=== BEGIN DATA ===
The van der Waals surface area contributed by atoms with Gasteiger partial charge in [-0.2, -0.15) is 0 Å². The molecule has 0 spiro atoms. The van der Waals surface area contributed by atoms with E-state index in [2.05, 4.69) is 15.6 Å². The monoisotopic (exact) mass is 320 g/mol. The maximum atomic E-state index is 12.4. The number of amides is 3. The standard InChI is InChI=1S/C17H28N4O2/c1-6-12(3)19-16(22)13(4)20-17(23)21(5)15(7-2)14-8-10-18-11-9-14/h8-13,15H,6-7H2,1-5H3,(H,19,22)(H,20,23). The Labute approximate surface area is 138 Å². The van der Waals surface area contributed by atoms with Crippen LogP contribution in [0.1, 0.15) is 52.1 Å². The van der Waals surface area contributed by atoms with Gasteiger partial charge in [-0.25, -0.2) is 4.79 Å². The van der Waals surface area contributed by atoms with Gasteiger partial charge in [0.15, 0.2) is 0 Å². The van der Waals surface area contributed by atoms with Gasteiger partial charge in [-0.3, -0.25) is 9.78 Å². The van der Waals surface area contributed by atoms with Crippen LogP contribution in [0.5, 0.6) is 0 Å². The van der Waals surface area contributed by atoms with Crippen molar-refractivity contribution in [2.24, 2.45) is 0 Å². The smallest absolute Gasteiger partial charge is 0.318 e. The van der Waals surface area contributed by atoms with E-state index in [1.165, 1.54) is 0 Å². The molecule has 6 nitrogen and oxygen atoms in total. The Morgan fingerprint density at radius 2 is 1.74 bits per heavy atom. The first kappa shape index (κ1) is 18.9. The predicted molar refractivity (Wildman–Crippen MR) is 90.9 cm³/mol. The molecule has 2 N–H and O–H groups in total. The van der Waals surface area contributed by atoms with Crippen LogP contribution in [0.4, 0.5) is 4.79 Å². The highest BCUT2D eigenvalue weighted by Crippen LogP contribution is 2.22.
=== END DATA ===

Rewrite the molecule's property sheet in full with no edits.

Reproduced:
The van der Waals surface area contributed by atoms with Gasteiger partial charge in [-0.2, -0.15) is 0 Å². The molecule has 0 spiro atoms. The van der Waals surface area contributed by atoms with E-state index in [2.05, 4.69) is 15.6 Å². The monoisotopic (exact) mass is 320 g/mol. The maximum atomic E-state index is 12.4. The number of amides is 3. The standard InChI is InChI=1S/C17H28N4O2/c1-6-12(3)19-16(22)13(4)20-17(23)21(5)15(7-2)14-8-10-18-11-9-14/h8-13,15H,6-7H2,1-5H3,(H,19,22)(H,20,23). The Labute approximate surface area is 138 Å². The van der Waals surface area contributed by atoms with Crippen LogP contribution in [0.1, 0.15) is 52.1 Å². The van der Waals surface area contributed by atoms with Gasteiger partial charge in [-0.25, -0.2) is 4.79 Å². The van der Waals surface area contributed by atoms with Gasteiger partial charge in [0.15, 0.2) is 0 Å². The van der Waals surface area contributed by atoms with Gasteiger partial charge in [-0.3, -0.25) is 9.78 Å². The van der Waals surface area contributed by atoms with Crippen LogP contribution in [0.5, 0.6) is 0 Å². The van der Waals surface area contributed by atoms with Crippen molar-refractivity contribution in [2.24, 2.45) is 0 Å². The smallest absolute Gasteiger partial charge is 0.318 e. The van der Waals surface area contributed by atoms with E-state index in [1.165, 1.54) is 0 Å². The molecule has 6 nitrogen and oxygen atoms in total. The Morgan fingerprint density at radius 2 is 1.74 bits per heavy atom. The first kappa shape index (κ1) is 18.9. The predicted molar refractivity (Wildman–Crippen MR) is 90.9 cm³/mol. The molecule has 2 N–H and O–H groups in total. The van der Waals surface area contributed by atoms with Crippen LogP contribution in [0.4, 0.5) is 4.79 Å². The highest BCUT2D eigenvalue weighted by Crippen LogP contribution is 2.22.